The researchers used annual road-based, North American Breeding Bird Surveys and Christmas Bird count data over the last 50 years as well as separate aerial surveys of waterfowl, shorebirds, and other bird families to document their losses and, in some cases, gains. From 2007 to 2017 they also looked at weather radar data to estimate the number of spring migrating birds and discovered that the biomass of birds had declined 14% during that time with the greatest loss especially in eastern North America.
Forests across the continent have lost a billion birds. In eastern forests that was 17% of our birds and in boreal forests 33%. Grassland bird numbers have fallen by 53%, a decline of 700 million birds, primarily due to habitat loss from the intensification of agriculture and development.
“These bird losses are a strong signal that our human-altered landscapes are losing their ability to support birdlife,” Rosenberg told Gustave Axelson, editorial director of Living Bird, in a comprehensive article about this subject. “And that is an indicator of a coming collapse of the overall environment.”
In other words, these disappearing birds are like canaries in a coal mine, warning us about the losses of birds and wildlife because of our unsustainable use of the Earth’s bounty.
The researchers seemed haunted by the extinction of the then most populous bird on earth—the passenger pigeon—in only a few decades.
Still, all was not gloom and doom. They credited governments and societies that invested in saving some birds, for instance, our Endangered Species legislation and the banning of DDT for the amazing resurgence of most raptor species by 200%, the North American Wetlands Conservation Act and conservation action by duck hunters for a 50% increase in waterfowl numbers, and dedicated conservation funding and efforts by hunters for a 200% increase in wild turkey numbers.
However, the increase of vireo species by over 50% and gnatcatchers by 15% is more of a puzzle. But then there are no simple answers for the anthropogenic problems birds and other wild creatures face in our crowded world.
Scientists now think that instead of focusing on single species at risk for extinction, we must conserve major ecological community types, or biomes, where birds live. We need to have collective action on a national scale, passing legislation such as the bipartisan proposed Recovering America’s Wildlife Act which would increase federal funding for state conservation programs by more than 1,500%.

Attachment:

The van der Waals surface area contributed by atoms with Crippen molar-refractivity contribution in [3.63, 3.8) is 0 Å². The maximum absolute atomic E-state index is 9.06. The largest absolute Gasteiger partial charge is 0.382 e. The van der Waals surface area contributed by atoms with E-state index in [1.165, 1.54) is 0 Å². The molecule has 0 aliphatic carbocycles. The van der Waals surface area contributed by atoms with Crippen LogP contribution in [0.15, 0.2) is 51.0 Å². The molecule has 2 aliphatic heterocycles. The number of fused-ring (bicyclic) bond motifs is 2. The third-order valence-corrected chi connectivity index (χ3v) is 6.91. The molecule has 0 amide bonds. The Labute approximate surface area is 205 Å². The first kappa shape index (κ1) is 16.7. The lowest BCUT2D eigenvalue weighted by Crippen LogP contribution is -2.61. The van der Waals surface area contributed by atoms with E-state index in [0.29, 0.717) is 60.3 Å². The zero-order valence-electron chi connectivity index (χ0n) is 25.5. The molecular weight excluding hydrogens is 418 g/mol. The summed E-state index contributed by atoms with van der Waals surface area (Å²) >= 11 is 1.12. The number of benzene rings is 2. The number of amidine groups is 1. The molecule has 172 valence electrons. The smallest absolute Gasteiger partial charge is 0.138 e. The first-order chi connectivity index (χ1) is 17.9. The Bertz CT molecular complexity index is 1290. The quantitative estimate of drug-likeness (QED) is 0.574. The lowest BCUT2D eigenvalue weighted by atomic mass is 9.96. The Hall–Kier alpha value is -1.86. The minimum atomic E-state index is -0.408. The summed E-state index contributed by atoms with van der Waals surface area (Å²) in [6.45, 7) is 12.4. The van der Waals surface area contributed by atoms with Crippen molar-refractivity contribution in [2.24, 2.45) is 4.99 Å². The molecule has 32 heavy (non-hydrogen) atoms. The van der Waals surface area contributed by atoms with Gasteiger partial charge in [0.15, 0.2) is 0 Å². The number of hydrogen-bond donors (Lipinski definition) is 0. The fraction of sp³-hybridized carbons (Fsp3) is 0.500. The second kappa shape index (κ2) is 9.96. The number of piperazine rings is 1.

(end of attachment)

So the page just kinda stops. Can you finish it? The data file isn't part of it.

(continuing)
The 50 million people in Canada and the United States who say they like to watch birds can also help, scientists say, by making their windows safer, keeping their cats indoors, reducing their lawns because the 60 million acres of lawn in our country produce little food for birds and other wildlife, and planting native trees, shrubs, and flowers not only to attract birds and wildlife in general, but the dwindling pollinating insects. Folks can also avoid pesticides on their land, drink shade-grown, bird-friendly coffee, and use less plastic especially single-use disposal bags, bottles, and utensils.
Most important of all, bird watchers should become citizen scientists and report birds wherever they see them by joining eBird, Project FeederWatch, the Christmas Bird Count, Great Backyard Bird Count, and/or the Migratory Bird Count. If they have excellent sight and hearing and know their birds well, they can also volunteer to conduct a Breeding Bird Survey route. As Rosenberg declares at the end of “Scientists Say It’s Possible to Bring Birds Back but the United States and Canada Must Act Now,” in Living Bird, “Birders are literally the eyes and ears who contribute the data that allow scientists to monitor the health of bird populations.” [The quote appears in the print version of the article, Autumn 2019, p.57, rather than in the online version, which was published with a different title.]
Now it’s early February and my husband Bruce and I will be conducting a Winter Raptor Survey along a route we drive every winter in a nearby valley. That’s also when we look for the large flock of horned larks we always find on newly-manured farm fields. Maybe if we’re especially lucky we will see a wintering snow bunting or Lapland longspur. That happened almost four decades ago when we went on a Juniata Valley Audubon Society winter bird field trip to the valley and found both species mingling with an enormous flock of horned larks.